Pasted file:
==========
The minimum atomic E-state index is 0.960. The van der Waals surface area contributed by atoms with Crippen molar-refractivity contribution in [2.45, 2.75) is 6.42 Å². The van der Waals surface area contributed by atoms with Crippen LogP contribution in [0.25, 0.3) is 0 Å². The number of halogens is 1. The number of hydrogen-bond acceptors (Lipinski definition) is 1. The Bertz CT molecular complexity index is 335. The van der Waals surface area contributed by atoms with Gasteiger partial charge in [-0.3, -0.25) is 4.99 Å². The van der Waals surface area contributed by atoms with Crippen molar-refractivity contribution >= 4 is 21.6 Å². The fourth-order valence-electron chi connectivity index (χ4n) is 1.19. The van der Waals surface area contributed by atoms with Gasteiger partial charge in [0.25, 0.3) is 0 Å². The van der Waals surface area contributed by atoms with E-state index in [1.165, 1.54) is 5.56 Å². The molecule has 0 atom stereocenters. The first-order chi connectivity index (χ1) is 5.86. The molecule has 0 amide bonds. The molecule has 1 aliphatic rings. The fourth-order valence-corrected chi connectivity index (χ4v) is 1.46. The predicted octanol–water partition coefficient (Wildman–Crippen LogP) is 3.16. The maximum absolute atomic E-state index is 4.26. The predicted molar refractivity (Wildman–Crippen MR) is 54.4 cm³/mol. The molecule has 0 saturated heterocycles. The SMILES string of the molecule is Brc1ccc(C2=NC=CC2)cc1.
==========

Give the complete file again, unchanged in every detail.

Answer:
The minimum atomic E-state index is 0.960. The van der Waals surface area contributed by atoms with Crippen molar-refractivity contribution in [2.45, 2.75) is 6.42 Å². The van der Waals surface area contributed by atoms with Crippen LogP contribution in [0.25, 0.3) is 0 Å². The number of halogens is 1. The number of hydrogen-bond acceptors (Lipinski definition) is 1. The Bertz CT molecular complexity index is 335. The van der Waals surface area contributed by atoms with Gasteiger partial charge in [-0.3, -0.25) is 4.99 Å². The van der Waals surface area contributed by atoms with Crippen molar-refractivity contribution >= 4 is 21.6 Å². The fourth-order valence-electron chi connectivity index (χ4n) is 1.19. The van der Waals surface area contributed by atoms with Gasteiger partial charge in [0.25, 0.3) is 0 Å². The van der Waals surface area contributed by atoms with E-state index in [1.165, 1.54) is 5.56 Å². The molecule has 0 atom stereocenters. The first-order chi connectivity index (χ1) is 5.86. The molecule has 0 amide bonds. The molecule has 1 aliphatic rings. The fourth-order valence-corrected chi connectivity index (χ4v) is 1.46. The predicted octanol–water partition coefficient (Wildman–Crippen LogP) is 3.16. The maximum absolute atomic E-state index is 4.26. The predicted molar refractivity (Wildman–Crippen MR) is 54.4 cm³/mol. The molecule has 0 saturated heterocycles. The SMILES string of the molecule is Brc1ccc(C2=NC=CC2)cc1.